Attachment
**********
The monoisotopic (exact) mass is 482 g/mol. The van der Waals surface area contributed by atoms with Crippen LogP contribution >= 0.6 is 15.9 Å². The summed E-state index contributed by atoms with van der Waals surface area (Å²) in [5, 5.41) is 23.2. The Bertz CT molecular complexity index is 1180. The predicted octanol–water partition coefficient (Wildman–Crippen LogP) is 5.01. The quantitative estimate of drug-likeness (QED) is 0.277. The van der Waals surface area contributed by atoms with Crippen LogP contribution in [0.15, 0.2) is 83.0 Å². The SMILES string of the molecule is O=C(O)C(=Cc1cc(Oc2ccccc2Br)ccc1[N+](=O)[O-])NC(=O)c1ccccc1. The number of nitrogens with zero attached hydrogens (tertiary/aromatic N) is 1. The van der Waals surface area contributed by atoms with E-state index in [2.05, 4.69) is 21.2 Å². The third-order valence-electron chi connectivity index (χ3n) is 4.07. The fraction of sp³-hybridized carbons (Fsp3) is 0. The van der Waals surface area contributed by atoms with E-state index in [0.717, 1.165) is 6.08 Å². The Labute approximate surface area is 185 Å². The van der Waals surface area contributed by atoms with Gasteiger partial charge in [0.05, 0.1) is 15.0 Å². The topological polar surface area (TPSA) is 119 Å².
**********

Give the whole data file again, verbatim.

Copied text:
The monoisotopic (exact) mass is 482 g/mol. The van der Waals surface area contributed by atoms with Crippen LogP contribution >= 0.6 is 15.9 Å². The summed E-state index contributed by atoms with van der Waals surface area (Å²) in [5, 5.41) is 23.2. The Bertz CT molecular complexity index is 1180. The predicted octanol–water partition coefficient (Wildman–Crippen LogP) is 5.01. The quantitative estimate of drug-likeness (QED) is 0.277. The van der Waals surface area contributed by atoms with Crippen LogP contribution in [0.15, 0.2) is 83.0 Å². The SMILES string of the molecule is O=C(O)C(=Cc1cc(Oc2ccccc2Br)ccc1[N+](=O)[O-])NC(=O)c1ccccc1. The number of nitrogens with zero attached hydrogens (tertiary/aromatic N) is 1. The van der Waals surface area contributed by atoms with E-state index in [2.05, 4.69) is 21.2 Å². The third-order valence-electron chi connectivity index (χ3n) is 4.07. The fraction of sp³-hybridized carbons (Fsp3) is 0. The van der Waals surface area contributed by atoms with E-state index in [0.717, 1.165) is 6.08 Å². The Labute approximate surface area is 185 Å². The van der Waals surface area contributed by atoms with Gasteiger partial charge in [0.05, 0.1) is 15.0 Å². The topological polar surface area (TPSA) is 119 Å².